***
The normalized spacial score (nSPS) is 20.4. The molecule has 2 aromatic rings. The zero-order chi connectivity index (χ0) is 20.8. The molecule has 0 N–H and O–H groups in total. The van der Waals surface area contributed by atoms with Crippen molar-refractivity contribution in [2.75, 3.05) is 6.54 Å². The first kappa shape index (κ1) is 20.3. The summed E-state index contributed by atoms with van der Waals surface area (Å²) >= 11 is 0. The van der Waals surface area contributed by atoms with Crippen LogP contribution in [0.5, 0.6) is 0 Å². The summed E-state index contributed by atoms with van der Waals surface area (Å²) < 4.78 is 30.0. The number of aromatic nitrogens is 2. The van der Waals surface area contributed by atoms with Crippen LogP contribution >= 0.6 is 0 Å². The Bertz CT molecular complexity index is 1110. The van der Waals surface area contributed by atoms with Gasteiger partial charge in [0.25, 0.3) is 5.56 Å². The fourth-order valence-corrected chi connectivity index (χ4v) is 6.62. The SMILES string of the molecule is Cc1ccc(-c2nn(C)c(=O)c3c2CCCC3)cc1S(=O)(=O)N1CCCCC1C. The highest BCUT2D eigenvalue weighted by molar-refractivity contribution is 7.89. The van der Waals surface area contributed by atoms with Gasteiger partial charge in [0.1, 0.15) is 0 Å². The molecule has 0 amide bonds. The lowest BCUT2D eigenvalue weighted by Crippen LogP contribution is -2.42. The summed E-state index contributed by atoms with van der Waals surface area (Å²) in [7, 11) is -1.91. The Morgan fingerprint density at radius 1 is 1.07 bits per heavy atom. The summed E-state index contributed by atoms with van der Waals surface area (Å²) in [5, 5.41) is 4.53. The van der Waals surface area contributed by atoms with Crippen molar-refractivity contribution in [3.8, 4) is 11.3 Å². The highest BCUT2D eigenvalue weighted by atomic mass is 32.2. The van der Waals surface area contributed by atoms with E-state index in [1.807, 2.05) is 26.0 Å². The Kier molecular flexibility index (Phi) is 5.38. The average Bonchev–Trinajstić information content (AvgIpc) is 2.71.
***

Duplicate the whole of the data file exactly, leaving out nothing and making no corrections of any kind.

The normalized spacial score (nSPS) is 20.4. The molecule has 2 aromatic rings. The zero-order chi connectivity index (χ0) is 20.8. The molecule has 0 N–H and O–H groups in total. The van der Waals surface area contributed by atoms with Crippen molar-refractivity contribution in [2.75, 3.05) is 6.54 Å². The first kappa shape index (κ1) is 20.3. The summed E-state index contributed by atoms with van der Waals surface area (Å²) >= 11 is 0. The van der Waals surface area contributed by atoms with Crippen LogP contribution in [0.5, 0.6) is 0 Å². The summed E-state index contributed by atoms with van der Waals surface area (Å²) < 4.78 is 30.0. The number of aromatic nitrogens is 2. The van der Waals surface area contributed by atoms with Crippen LogP contribution >= 0.6 is 0 Å². The Bertz CT molecular complexity index is 1110. The van der Waals surface area contributed by atoms with Gasteiger partial charge in [0.25, 0.3) is 5.56 Å². The fourth-order valence-corrected chi connectivity index (χ4v) is 6.62. The SMILES string of the molecule is Cc1ccc(-c2nn(C)c(=O)c3c2CCCC3)cc1S(=O)(=O)N1CCCCC1C. The highest BCUT2D eigenvalue weighted by molar-refractivity contribution is 7.89. The van der Waals surface area contributed by atoms with Gasteiger partial charge in [0.1, 0.15) is 0 Å². The molecule has 0 amide bonds. The lowest BCUT2D eigenvalue weighted by Crippen LogP contribution is -2.42. The summed E-state index contributed by atoms with van der Waals surface area (Å²) in [7, 11) is -1.91. The Morgan fingerprint density at radius 1 is 1.07 bits per heavy atom. The summed E-state index contributed by atoms with van der Waals surface area (Å²) in [5, 5.41) is 4.53. The van der Waals surface area contributed by atoms with Crippen molar-refractivity contribution in [3.8, 4) is 11.3 Å². The highest BCUT2D eigenvalue weighted by atomic mass is 32.2. The van der Waals surface area contributed by atoms with E-state index in [1.807, 2.05) is 26.0 Å². The Kier molecular flexibility index (Phi) is 5.38. The average Bonchev–Trinajstić information content (AvgIpc) is 2.71.